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Activist Groups Urge Obama to Reject Boy Scout Honor

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Activist groups, including Scouting for All, urge President Obama not to accept the honorary Presidency of the Boy Scouts of America until they stop discriminating.

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Steve Starkey, Executive Dir. of the Wisconsin Community Fund Asks United Ways not to be fooled by the BSA Rhetoric

An Opinion Piece
The (Madison, WI) Capital Times
April 11, 2001

United Way gets it wrong

By Steve Starkey
Executive Director, the Wisconsin Community Fund

Last week, after months of consideration, United Way of Dane County announced its decision to continue funding local Boy Scout troops. This action came despite the local United Way's own non-discrimination policy requiring funded agencies to offer services to all people in the community, regardless of sexual orientation.

The United Way believes that this is a reasonable compromise. It says it was placed between the proverbial rock and a hard place in weighing conflicting community values.

At the Wisconsin Community Fund, we disagree with both the United Way's decision and its rationale for making that decision. Continuing to sanction discrimination was the wrong thing to do, and the wrong statement to send to our community.

The local Boy Scout Council is violating this community's trust by perpetuating the discriminatory policies of its national organization. Every indication is that the national Boy Scouts are not about to move on this issue.

United Way President Leslie Ann Howard told The Capital Times, "They (the Boy Scouts) are taking enough steps toward changing their policy that we feel we can stick with them while they are making progress toward becoming more inclusive." We disagree. While they've talked a good game, little of substance has occurred. It has become increasingly apparent that the local
Boy Scout Council's hands are tied, and it is unwilling to stand up to the national organization.

As the Girl Scouts affirmed long ago, there is no rational basis for excluding youth from Scouting on the basis of their sexual orientation, nor is there any basis for excluding qualified Scout leaders for the same reason. The local Boy Scout Council claims that it employs a kind of "don't ask, don't tell" policy now, so it's not an issue here. That kind of avoidance thinking, as proven in the context of the U.S. military's policy toward gays, only makes things worse, not better.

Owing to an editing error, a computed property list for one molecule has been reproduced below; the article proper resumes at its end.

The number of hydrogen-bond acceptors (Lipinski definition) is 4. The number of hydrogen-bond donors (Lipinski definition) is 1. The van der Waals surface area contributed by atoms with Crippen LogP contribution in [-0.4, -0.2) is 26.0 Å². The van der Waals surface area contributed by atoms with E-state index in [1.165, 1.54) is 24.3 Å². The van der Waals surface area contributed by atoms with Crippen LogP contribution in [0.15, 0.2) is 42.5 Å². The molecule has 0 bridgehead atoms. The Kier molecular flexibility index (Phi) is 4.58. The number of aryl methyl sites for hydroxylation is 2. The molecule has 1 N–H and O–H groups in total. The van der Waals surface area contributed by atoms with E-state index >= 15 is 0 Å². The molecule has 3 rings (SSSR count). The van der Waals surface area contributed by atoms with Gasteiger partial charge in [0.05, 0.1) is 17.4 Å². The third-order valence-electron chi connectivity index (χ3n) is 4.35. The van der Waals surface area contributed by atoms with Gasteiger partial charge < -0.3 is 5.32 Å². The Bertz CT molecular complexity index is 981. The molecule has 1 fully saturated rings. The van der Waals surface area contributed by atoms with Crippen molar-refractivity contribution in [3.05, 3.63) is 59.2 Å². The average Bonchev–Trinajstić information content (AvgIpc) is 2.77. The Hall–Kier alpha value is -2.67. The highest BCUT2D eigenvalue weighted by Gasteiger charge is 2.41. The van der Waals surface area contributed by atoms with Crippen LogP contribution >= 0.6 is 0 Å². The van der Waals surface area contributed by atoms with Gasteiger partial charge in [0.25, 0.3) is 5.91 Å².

In a situation already ripe with hypocrisy, the local Boy Scout policy involves asking Scouts and their leaders to contradict their fundamental Scouting values of honesty and integrity. Young men have a right to be true to who they are, and Scouting leaders should not have to tell lies about their significant partners and families. As long as these discriminatory policies exist, these problems won't go away.

The United Way says that the best interests of youth are at the base of its decision-making process, but what are they saying to our community's youth? Gay youth and children in gay families already face daunting challenges without having institutional discrimination against them sanctioned by respected community organizations such as the United Way and the Boy Scouts.

The detrimental effects of homophobia and rigid gender roles diminish all children. At a time when our schools and community leaders are attempting to get at the roots of these prejudices, what kinds of contradictory messages are being conveyed by this decision?

Because of our long history of support for the lesbian, gay, bisexual, and transgender communities, we would be glad to participate in further dialogue on this important issue. We hope to help bring about a solution that is beneficial to the whole community.

The Wisconsin Community Fund supports community activism that creates progressive social change. "Activism is not issue-specific," writes author June Jordan. "It's a moral posture that propels you forward from one hard hour to the next. You assume responsibility for the privilege of your abilities. You reach beyond yourself in your imagination and in your wish for understanding and for change. You do not turn away."

Rather than making a decision that was consistent with its expressed values as reflected in its own policies, we believe that the United Way did choose to turn away.

We hope that the Boy Scouts, the United Way, and the rest of the Dane County community will find common ground, and will move beyond the polarization that has surrounded this issue. At the same time, we encourage everyone who believes in social justice to look closely at opportunities for giving that move us forward in our quest to make a better world.


Steve Starkey is the executive director of the Wisconsin Community Fund. For the past 19 years, the fund has awarded grants to hundreds of progressive statewide groups working for social and economic justice.




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